They are also proof that homelessness has no respect for background or situation, and that each and every person affected is an individual. Much has been achieved over the last five years but there is so much more to do and what we need is more companies prepared to offer work placements. 

Ladies and Gentlemen, one of the slightly alarming aspects of gatherings like this is that you tend to hear what you were going to say already said by somebody else. Julia has done a wonderful job of explaining what things are about – so thank you very much!

If I can just say first of all, that it really is a huge pleasure to be back in this wonderful church where, believe it or not, we launched the Business Action on Homelessness Campaign's unique “Ready for Work” Programme five years ago. For me anyway it is a great joy to see various familiar faces, and even more so, if I may say so, to see some of the people who I met some years ago who have been helped and are now well-established in jobs and with their own accommodation.  And I can't tell you how rewarding and encouraging it is to hear their stories on an occasion like this.

But as far as I am concerned this occasion is also a valuable opportunity to thank two special people who have done so much to make the campaign the success that it is. 

John Studzinski has chaired it the whole thing with extraordinary passion and dedication for the last eight years. And all I can tell you that my gratitude to him is boundless. And I do know that without his leadership the campaign would never have been as successful as it has become. And the fact that he has spent so much time working as a volunteer in The Passage Homeless Centre in Victoria is a mark of his personal commitment.

But of course John was just one part of a dynamic duo. Eva Hamilton has been just as determined as John – in fact, I suspect they drove each other mad some of the time – and her vision, tenacity, drive and indeed passion have been positively exhausting to watch! But without her limitless determination so much of what has been achieved simply would never have happened. So we owe them both simply an enormous amount of gratitude. I can only think that there are countless people who once lived on the streets and in hostels who would want to join me in offering heartfelt thanks to John and Eva.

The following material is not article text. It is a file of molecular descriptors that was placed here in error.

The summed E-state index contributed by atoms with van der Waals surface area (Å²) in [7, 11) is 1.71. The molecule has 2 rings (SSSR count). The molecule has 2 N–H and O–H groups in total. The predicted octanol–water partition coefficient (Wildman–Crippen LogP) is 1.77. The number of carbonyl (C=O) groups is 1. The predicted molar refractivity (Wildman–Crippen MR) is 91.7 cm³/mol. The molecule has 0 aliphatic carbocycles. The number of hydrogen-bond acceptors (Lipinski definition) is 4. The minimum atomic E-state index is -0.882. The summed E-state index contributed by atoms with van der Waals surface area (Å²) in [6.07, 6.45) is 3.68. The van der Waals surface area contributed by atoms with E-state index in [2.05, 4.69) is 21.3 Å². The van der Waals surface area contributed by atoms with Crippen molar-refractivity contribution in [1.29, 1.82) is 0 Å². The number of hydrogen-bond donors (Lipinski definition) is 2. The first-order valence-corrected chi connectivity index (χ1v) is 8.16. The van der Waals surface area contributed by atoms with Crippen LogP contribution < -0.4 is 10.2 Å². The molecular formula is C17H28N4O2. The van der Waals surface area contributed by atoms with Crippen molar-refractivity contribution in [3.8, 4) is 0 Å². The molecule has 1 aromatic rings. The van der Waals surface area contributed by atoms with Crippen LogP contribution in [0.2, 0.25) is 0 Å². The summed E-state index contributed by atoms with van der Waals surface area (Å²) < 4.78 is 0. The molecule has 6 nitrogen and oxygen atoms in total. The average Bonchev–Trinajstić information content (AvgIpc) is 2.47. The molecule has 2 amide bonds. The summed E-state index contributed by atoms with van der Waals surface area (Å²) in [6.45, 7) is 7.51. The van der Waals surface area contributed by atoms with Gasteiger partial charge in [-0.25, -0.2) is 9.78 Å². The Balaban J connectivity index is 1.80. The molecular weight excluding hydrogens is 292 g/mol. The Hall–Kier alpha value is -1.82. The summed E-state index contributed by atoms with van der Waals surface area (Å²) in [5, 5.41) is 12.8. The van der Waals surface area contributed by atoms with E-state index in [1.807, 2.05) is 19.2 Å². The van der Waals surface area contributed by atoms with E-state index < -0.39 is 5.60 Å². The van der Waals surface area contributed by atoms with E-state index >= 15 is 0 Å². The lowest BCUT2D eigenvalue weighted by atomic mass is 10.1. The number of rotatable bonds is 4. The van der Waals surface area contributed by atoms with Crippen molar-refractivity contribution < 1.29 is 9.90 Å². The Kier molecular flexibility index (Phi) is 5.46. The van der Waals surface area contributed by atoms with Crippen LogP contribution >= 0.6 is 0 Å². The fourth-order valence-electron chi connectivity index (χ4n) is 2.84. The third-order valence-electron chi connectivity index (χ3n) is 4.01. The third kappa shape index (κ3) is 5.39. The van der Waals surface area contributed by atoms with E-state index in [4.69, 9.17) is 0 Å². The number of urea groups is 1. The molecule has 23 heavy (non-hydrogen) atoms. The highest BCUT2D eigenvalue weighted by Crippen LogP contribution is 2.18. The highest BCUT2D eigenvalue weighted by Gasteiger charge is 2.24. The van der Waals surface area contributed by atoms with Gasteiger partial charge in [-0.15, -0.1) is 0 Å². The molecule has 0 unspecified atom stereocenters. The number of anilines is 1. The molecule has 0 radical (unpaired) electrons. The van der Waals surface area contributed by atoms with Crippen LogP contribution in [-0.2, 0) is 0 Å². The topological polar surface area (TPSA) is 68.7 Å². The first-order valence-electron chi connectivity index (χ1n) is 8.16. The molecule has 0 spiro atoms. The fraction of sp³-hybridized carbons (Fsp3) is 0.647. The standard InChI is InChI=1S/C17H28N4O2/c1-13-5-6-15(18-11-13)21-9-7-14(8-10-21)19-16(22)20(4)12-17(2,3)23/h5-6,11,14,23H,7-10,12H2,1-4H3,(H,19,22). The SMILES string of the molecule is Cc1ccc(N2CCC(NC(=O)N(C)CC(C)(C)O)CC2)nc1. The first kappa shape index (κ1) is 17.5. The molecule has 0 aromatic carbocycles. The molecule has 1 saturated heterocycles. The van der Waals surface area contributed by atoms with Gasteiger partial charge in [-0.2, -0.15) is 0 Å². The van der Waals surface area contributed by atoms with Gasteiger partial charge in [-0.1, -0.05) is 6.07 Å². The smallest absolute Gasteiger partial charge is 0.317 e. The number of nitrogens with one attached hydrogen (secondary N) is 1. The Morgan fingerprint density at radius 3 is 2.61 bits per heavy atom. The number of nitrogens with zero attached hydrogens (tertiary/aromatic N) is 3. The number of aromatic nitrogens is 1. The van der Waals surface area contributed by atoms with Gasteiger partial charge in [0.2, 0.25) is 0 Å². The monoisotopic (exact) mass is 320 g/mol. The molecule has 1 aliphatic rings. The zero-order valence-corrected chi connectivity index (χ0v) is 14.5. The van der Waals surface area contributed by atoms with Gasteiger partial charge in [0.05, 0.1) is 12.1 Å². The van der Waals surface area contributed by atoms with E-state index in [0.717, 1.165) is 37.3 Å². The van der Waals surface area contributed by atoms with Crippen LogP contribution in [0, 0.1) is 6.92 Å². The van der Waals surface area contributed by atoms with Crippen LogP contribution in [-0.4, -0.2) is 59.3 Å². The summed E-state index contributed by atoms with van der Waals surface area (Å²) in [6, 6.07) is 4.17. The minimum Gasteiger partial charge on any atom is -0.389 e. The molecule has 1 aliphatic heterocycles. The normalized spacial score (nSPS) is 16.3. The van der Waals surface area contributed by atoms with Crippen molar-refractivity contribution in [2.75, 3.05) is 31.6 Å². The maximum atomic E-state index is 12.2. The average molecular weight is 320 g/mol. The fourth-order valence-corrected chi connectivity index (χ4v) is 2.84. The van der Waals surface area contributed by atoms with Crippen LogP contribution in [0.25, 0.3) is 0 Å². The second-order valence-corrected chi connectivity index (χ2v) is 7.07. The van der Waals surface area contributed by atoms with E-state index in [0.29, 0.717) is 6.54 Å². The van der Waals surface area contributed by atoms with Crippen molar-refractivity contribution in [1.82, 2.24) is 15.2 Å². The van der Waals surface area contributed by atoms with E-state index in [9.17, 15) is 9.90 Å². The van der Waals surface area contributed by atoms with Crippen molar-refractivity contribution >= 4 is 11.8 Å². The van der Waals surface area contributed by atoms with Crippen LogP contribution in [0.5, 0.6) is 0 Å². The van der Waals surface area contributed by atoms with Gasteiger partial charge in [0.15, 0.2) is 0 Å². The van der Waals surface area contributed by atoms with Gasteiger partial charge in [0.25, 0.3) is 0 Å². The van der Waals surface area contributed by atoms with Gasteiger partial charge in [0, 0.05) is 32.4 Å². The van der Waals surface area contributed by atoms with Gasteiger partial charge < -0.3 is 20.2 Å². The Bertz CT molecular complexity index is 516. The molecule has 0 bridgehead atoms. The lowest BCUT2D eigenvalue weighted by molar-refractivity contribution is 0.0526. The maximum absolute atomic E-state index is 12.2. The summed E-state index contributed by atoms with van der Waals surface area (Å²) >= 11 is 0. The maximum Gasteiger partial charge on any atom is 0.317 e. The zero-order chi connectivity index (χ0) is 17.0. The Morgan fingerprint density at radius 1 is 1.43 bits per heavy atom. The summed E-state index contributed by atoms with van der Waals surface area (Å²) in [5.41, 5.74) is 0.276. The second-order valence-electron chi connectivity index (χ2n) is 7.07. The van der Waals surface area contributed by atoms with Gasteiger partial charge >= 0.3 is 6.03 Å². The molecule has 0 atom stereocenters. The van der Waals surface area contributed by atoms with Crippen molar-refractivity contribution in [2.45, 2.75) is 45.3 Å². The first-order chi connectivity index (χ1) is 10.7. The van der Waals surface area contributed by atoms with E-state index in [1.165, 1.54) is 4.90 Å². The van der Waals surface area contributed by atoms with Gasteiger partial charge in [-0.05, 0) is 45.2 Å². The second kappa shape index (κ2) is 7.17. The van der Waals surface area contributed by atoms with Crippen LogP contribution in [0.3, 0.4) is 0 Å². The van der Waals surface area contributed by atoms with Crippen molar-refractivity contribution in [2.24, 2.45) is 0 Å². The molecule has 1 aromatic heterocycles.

Now, The Business Action on Homelessness Campaign, and particularly the “Ready for Work” Programme has shown, once again, the really extraordinary power that business has to make a real impact in solving some of the seemingly intractable social problems that we face. And all I can say is that they seem a great deal more in touch then before this programme. Now having seen just how much can be achieved it is possible that there is a little bit more tractability.

Now thanks to 200 companies, many of them represented here this evening, in 22 cities, the vicious cycle of homelessness has been broken for more than 1700 people. They have been offered work placements, job coaching – a very important part of the whole exercise, the preparation of going to work - and employment opportunities. That is 1700 lives which have been transformed, and I suspect in some cases, saved. And it doesn't take much imagination to realize the impact this will have had on their families and the communities in which they live, let alone the wider economy.